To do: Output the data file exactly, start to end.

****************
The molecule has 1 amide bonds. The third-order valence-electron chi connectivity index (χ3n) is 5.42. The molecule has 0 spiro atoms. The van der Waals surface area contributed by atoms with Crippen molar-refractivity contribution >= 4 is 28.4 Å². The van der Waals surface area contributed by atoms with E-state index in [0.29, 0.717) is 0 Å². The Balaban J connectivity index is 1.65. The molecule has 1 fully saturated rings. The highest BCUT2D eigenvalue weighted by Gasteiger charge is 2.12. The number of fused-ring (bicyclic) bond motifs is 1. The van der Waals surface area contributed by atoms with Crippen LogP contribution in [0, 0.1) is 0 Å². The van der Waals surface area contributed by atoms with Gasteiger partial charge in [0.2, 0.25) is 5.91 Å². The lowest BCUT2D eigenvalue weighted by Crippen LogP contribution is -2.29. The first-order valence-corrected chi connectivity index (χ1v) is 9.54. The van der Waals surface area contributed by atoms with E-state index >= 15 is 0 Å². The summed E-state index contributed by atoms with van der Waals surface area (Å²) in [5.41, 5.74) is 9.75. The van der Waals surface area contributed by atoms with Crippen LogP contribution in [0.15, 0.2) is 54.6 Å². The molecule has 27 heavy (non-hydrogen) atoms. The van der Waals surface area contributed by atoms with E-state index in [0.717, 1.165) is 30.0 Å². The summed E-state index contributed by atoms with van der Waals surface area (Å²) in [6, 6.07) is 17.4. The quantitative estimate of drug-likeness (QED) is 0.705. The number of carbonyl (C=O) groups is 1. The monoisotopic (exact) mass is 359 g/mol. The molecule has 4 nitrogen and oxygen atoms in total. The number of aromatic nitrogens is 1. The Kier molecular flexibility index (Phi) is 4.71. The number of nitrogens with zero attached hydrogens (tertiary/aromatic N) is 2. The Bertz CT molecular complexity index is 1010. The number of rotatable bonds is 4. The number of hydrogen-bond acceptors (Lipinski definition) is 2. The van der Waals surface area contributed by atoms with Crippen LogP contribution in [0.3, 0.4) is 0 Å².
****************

The molecule has 1 amide bonds. The third-order valence-electron chi connectivity index (χ3n) is 5.42. The molecule has 0 spiro atoms. The van der Waals surface area contributed by atoms with Crippen molar-refractivity contribution >= 4 is 28.4 Å². The van der Waals surface area contributed by atoms with E-state index in [0.29, 0.717) is 0 Å². The Balaban J connectivity index is 1.65. The molecule has 1 fully saturated rings. The highest BCUT2D eigenvalue weighted by Gasteiger charge is 2.12. The number of fused-ring (bicyclic) bond motifs is 1. The van der Waals surface area contributed by atoms with Crippen LogP contribution in [0, 0.1) is 0 Å². The van der Waals surface area contributed by atoms with Gasteiger partial charge in [0.2, 0.25) is 5.91 Å². The lowest BCUT2D eigenvalue weighted by Crippen LogP contribution is -2.29. The first-order valence-corrected chi connectivity index (χ1v) is 9.54. The van der Waals surface area contributed by atoms with E-state index >= 15 is 0 Å². The summed E-state index contributed by atoms with van der Waals surface area (Å²) in [5.41, 5.74) is 9.75. The van der Waals surface area contributed by atoms with Crippen LogP contribution in [0.15, 0.2) is 54.6 Å². The molecule has 27 heavy (non-hydrogen) atoms. The van der Waals surface area contributed by atoms with E-state index in [0.717, 1.165) is 30.0 Å². The summed E-state index contributed by atoms with van der Waals surface area (Å²) in [6, 6.07) is 17.4. The quantitative estimate of drug-likeness (QED) is 0.705. The number of carbonyl (C=O) groups is 1. The monoisotopic (exact) mass is 359 g/mol. The molecule has 4 nitrogen and oxygen atoms in total. The number of aromatic nitrogens is 1. The Kier molecular flexibility index (Phi) is 4.71. The number of nitrogens with zero attached hydrogens (tertiary/aromatic N) is 2. The Bertz CT molecular complexity index is 1010. The number of rotatable bonds is 4. The number of hydrogen-bond acceptors (Lipinski definition) is 2. The van der Waals surface area contributed by atoms with Crippen LogP contribution in [0.3, 0.4) is 0 Å².